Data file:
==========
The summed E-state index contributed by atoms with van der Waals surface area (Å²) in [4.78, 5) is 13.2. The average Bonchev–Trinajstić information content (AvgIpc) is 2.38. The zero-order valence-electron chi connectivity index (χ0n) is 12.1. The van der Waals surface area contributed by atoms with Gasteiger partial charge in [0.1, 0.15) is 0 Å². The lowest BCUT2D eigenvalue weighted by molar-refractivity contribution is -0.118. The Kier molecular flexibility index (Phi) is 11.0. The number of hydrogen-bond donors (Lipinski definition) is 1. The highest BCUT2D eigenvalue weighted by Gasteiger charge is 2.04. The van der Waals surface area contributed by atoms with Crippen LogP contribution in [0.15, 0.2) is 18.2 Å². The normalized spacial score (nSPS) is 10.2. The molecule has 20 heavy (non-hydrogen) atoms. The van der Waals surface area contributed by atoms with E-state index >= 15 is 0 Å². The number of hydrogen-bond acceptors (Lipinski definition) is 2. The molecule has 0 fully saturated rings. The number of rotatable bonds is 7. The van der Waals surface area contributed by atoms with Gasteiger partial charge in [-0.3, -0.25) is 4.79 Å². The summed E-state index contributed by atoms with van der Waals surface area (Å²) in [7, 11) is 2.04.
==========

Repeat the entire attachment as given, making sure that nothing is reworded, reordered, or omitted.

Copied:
The summed E-state index contributed by atoms with van der Waals surface area (Å²) in [4.78, 5) is 13.2. The average Bonchev–Trinajstić information content (AvgIpc) is 2.38. The zero-order valence-electron chi connectivity index (χ0n) is 12.1. The van der Waals surface area contributed by atoms with Gasteiger partial charge in [0.1, 0.15) is 0 Å². The lowest BCUT2D eigenvalue weighted by molar-refractivity contribution is -0.118. The Kier molecular flexibility index (Phi) is 11.0. The number of hydrogen-bond donors (Lipinski definition) is 1. The highest BCUT2D eigenvalue weighted by Gasteiger charge is 2.04. The van der Waals surface area contributed by atoms with Crippen LogP contribution in [0.15, 0.2) is 18.2 Å². The normalized spacial score (nSPS) is 10.2. The molecule has 20 heavy (non-hydrogen) atoms. The van der Waals surface area contributed by atoms with E-state index >= 15 is 0 Å². The number of hydrogen-bond acceptors (Lipinski definition) is 2. The molecule has 0 fully saturated rings. The number of rotatable bonds is 7. The van der Waals surface area contributed by atoms with Gasteiger partial charge in [-0.3, -0.25) is 4.79 Å². The summed E-state index contributed by atoms with van der Waals surface area (Å²) in [7, 11) is 2.04.